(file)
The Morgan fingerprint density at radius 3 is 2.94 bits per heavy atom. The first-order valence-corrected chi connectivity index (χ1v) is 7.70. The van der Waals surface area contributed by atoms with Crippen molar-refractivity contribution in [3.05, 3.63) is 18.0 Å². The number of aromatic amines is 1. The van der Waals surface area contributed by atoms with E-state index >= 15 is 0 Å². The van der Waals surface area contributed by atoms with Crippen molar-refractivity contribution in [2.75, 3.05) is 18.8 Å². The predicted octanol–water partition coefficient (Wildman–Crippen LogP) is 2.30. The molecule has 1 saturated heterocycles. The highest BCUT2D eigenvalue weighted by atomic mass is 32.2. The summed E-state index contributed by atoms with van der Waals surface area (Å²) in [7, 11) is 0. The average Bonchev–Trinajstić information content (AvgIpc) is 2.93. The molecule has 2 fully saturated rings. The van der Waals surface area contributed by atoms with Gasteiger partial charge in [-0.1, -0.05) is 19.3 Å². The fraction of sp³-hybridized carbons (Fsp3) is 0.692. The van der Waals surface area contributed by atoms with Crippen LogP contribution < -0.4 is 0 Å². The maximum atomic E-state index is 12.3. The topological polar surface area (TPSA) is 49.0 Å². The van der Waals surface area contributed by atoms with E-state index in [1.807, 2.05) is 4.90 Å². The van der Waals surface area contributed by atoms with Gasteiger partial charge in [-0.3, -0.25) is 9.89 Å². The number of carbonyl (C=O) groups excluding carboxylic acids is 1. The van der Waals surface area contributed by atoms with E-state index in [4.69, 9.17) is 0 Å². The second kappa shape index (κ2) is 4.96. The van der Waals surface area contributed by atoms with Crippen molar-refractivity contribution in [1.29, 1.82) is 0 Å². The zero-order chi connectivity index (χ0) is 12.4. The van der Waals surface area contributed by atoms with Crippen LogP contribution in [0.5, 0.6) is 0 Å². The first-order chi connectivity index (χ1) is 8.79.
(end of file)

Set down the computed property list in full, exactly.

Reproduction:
The Morgan fingerprint density at radius 3 is 2.94 bits per heavy atom. The first-order valence-corrected chi connectivity index (χ1v) is 7.70. The van der Waals surface area contributed by atoms with Crippen molar-refractivity contribution in [3.05, 3.63) is 18.0 Å². The number of aromatic amines is 1. The van der Waals surface area contributed by atoms with E-state index >= 15 is 0 Å². The van der Waals surface area contributed by atoms with Crippen molar-refractivity contribution in [2.75, 3.05) is 18.8 Å². The predicted octanol–water partition coefficient (Wildman–Crippen LogP) is 2.30. The molecule has 1 saturated heterocycles. The highest BCUT2D eigenvalue weighted by atomic mass is 32.2. The summed E-state index contributed by atoms with van der Waals surface area (Å²) in [7, 11) is 0. The average Bonchev–Trinajstić information content (AvgIpc) is 2.93. The molecule has 2 fully saturated rings. The van der Waals surface area contributed by atoms with Gasteiger partial charge in [-0.1, -0.05) is 19.3 Å². The fraction of sp³-hybridized carbons (Fsp3) is 0.692. The van der Waals surface area contributed by atoms with Crippen LogP contribution < -0.4 is 0 Å². The maximum atomic E-state index is 12.3. The topological polar surface area (TPSA) is 49.0 Å². The van der Waals surface area contributed by atoms with E-state index in [1.807, 2.05) is 4.90 Å². The van der Waals surface area contributed by atoms with Gasteiger partial charge in [-0.3, -0.25) is 9.89 Å². The number of carbonyl (C=O) groups excluding carboxylic acids is 1. The van der Waals surface area contributed by atoms with E-state index in [4.69, 9.17) is 0 Å². The second kappa shape index (κ2) is 4.96. The van der Waals surface area contributed by atoms with Crippen molar-refractivity contribution in [1.29, 1.82) is 0 Å². The zero-order chi connectivity index (χ0) is 12.4. The van der Waals surface area contributed by atoms with Crippen LogP contribution in [0.5, 0.6) is 0 Å². The first-order chi connectivity index (χ1) is 8.79.